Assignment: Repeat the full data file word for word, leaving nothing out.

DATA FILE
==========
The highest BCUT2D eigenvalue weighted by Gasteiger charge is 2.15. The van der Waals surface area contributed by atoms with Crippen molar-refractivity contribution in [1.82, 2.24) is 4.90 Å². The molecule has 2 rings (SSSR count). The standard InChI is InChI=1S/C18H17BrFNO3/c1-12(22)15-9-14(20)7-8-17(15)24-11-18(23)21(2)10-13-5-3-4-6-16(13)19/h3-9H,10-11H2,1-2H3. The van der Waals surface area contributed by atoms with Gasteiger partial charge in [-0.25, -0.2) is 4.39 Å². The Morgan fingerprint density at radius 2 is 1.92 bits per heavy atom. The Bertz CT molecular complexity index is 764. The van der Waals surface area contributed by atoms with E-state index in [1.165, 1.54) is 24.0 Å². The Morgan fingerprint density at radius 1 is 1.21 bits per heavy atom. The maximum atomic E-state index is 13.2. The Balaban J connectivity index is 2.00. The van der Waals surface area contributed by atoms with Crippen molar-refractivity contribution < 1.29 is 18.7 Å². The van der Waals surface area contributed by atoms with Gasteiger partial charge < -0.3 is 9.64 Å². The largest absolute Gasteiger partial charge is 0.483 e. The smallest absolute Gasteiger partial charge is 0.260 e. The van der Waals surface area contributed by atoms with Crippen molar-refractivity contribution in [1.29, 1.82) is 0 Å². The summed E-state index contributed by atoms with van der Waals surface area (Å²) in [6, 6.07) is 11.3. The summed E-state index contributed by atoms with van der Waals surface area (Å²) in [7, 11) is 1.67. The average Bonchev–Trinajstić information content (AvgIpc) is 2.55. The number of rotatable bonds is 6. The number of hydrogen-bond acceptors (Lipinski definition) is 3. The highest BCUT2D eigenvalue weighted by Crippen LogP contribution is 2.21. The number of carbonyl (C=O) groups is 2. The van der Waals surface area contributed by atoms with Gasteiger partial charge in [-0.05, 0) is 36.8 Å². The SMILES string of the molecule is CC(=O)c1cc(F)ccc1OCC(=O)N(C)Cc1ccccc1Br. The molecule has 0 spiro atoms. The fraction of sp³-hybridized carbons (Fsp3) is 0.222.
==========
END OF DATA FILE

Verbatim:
The highest BCUT2D eigenvalue weighted by Gasteiger charge is 2.15. The van der Waals surface area contributed by atoms with Crippen molar-refractivity contribution in [1.82, 2.24) is 4.90 Å². The molecule has 2 rings (SSSR count). The standard InChI is InChI=1S/C18H17BrFNO3/c1-12(22)15-9-14(20)7-8-17(15)24-11-18(23)21(2)10-13-5-3-4-6-16(13)19/h3-9H,10-11H2,1-2H3. The van der Waals surface area contributed by atoms with Gasteiger partial charge in [-0.25, -0.2) is 4.39 Å². The Morgan fingerprint density at radius 2 is 1.92 bits per heavy atom. The Bertz CT molecular complexity index is 764. The van der Waals surface area contributed by atoms with E-state index in [1.165, 1.54) is 24.0 Å². The Morgan fingerprint density at radius 1 is 1.21 bits per heavy atom. The maximum atomic E-state index is 13.2. The Balaban J connectivity index is 2.00. The van der Waals surface area contributed by atoms with Crippen molar-refractivity contribution < 1.29 is 18.7 Å². The van der Waals surface area contributed by atoms with Gasteiger partial charge < -0.3 is 9.64 Å². The largest absolute Gasteiger partial charge is 0.483 e. The smallest absolute Gasteiger partial charge is 0.260 e. The van der Waals surface area contributed by atoms with Crippen molar-refractivity contribution in [1.29, 1.82) is 0 Å². The summed E-state index contributed by atoms with van der Waals surface area (Å²) in [6, 6.07) is 11.3. The summed E-state index contributed by atoms with van der Waals surface area (Å²) in [7, 11) is 1.67. The average Bonchev–Trinajstić information content (AvgIpc) is 2.55. The number of rotatable bonds is 6. The number of hydrogen-bond acceptors (Lipinski definition) is 3. The highest BCUT2D eigenvalue weighted by Crippen LogP contribution is 2.21. The number of carbonyl (C=O) groups is 2. The van der Waals surface area contributed by atoms with Gasteiger partial charge in [-0.05, 0) is 36.8 Å². The SMILES string of the molecule is CC(=O)c1cc(F)ccc1OCC(=O)N(C)Cc1ccccc1Br. The molecule has 0 spiro atoms. The fraction of sp³-hybridized carbons (Fsp3) is 0.222.